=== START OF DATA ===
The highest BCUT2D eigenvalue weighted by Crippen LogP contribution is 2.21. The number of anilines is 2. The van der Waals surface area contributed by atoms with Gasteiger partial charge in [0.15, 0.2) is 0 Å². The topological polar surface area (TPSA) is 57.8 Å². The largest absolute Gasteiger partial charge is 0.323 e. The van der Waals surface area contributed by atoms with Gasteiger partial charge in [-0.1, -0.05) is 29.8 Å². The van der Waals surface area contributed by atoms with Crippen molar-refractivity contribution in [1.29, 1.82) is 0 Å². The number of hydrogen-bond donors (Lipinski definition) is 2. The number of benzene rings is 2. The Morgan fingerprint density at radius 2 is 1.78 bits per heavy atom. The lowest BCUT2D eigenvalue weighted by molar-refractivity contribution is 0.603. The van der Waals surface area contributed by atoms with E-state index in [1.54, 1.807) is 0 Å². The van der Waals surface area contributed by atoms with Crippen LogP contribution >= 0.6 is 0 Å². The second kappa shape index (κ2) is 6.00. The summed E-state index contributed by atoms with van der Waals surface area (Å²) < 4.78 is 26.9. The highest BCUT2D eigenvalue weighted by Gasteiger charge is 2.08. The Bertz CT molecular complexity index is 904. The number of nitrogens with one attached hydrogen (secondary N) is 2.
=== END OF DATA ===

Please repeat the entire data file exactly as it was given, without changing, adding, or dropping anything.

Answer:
The highest BCUT2D eigenvalue weighted by Crippen LogP contribution is 2.21. The number of anilines is 2. The van der Waals surface area contributed by atoms with Gasteiger partial charge in [0.15, 0.2) is 0 Å². The topological polar surface area (TPSA) is 57.8 Å². The largest absolute Gasteiger partial charge is 0.323 e. The van der Waals surface area contributed by atoms with Gasteiger partial charge in [-0.1, -0.05) is 29.8 Å². The van der Waals surface area contributed by atoms with Crippen molar-refractivity contribution in [1.29, 1.82) is 0 Å². The number of hydrogen-bond donors (Lipinski definition) is 2. The number of benzene rings is 2. The Morgan fingerprint density at radius 2 is 1.78 bits per heavy atom. The lowest BCUT2D eigenvalue weighted by molar-refractivity contribution is 0.603. The van der Waals surface area contributed by atoms with E-state index in [1.54, 1.807) is 0 Å². The van der Waals surface area contributed by atoms with Crippen LogP contribution >= 0.6 is 0 Å². The second kappa shape index (κ2) is 6.00. The summed E-state index contributed by atoms with van der Waals surface area (Å²) < 4.78 is 26.9. The highest BCUT2D eigenvalue weighted by Gasteiger charge is 2.08. The Bertz CT molecular complexity index is 904. The number of nitrogens with one attached hydrogen (secondary N) is 2.